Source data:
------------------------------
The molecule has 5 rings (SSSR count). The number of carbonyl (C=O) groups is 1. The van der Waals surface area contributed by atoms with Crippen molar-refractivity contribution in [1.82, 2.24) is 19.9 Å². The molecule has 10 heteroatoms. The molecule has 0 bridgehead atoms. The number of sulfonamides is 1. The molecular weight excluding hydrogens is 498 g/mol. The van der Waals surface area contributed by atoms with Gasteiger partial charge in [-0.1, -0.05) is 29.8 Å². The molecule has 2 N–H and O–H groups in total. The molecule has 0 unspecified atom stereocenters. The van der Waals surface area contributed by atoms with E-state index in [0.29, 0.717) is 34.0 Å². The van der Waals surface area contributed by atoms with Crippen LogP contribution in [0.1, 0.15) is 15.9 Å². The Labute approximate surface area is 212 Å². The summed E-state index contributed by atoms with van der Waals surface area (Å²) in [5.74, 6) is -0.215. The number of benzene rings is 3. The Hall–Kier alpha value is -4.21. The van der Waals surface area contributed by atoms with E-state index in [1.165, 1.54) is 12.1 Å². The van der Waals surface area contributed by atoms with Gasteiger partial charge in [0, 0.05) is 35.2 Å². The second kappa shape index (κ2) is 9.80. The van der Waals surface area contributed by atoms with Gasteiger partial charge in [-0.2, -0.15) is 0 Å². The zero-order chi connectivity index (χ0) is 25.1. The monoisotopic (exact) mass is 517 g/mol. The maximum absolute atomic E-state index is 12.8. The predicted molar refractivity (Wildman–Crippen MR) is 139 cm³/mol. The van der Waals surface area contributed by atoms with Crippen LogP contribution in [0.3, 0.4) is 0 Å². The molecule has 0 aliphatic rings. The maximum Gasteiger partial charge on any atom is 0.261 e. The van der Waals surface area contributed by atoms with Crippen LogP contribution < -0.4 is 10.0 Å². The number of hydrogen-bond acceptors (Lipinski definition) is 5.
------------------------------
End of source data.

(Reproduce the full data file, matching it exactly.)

The molecule has 5 rings (SSSR count). The number of carbonyl (C=O) groups is 1. The van der Waals surface area contributed by atoms with Crippen molar-refractivity contribution in [1.82, 2.24) is 19.9 Å². The molecule has 10 heteroatoms. The molecule has 0 bridgehead atoms. The number of sulfonamides is 1. The molecular weight excluding hydrogens is 498 g/mol. The van der Waals surface area contributed by atoms with Gasteiger partial charge in [-0.1, -0.05) is 29.8 Å². The molecule has 2 N–H and O–H groups in total. The molecule has 0 unspecified atom stereocenters. The van der Waals surface area contributed by atoms with E-state index in [0.29, 0.717) is 34.0 Å². The van der Waals surface area contributed by atoms with Crippen LogP contribution in [0.1, 0.15) is 15.9 Å². The Labute approximate surface area is 212 Å². The summed E-state index contributed by atoms with van der Waals surface area (Å²) in [5.74, 6) is -0.215. The number of benzene rings is 3. The Hall–Kier alpha value is -4.21. The van der Waals surface area contributed by atoms with E-state index in [1.165, 1.54) is 12.1 Å². The van der Waals surface area contributed by atoms with Gasteiger partial charge in [0, 0.05) is 35.2 Å². The second kappa shape index (κ2) is 9.80. The van der Waals surface area contributed by atoms with Gasteiger partial charge in [-0.2, -0.15) is 0 Å². The zero-order chi connectivity index (χ0) is 25.1. The monoisotopic (exact) mass is 517 g/mol. The maximum absolute atomic E-state index is 12.8. The predicted molar refractivity (Wildman–Crippen MR) is 139 cm³/mol. The van der Waals surface area contributed by atoms with Crippen LogP contribution in [0.3, 0.4) is 0 Å². The molecule has 0 aliphatic rings. The maximum Gasteiger partial charge on any atom is 0.261 e. The van der Waals surface area contributed by atoms with Crippen LogP contribution < -0.4 is 10.0 Å². The number of hydrogen-bond acceptors (Lipinski definition) is 5.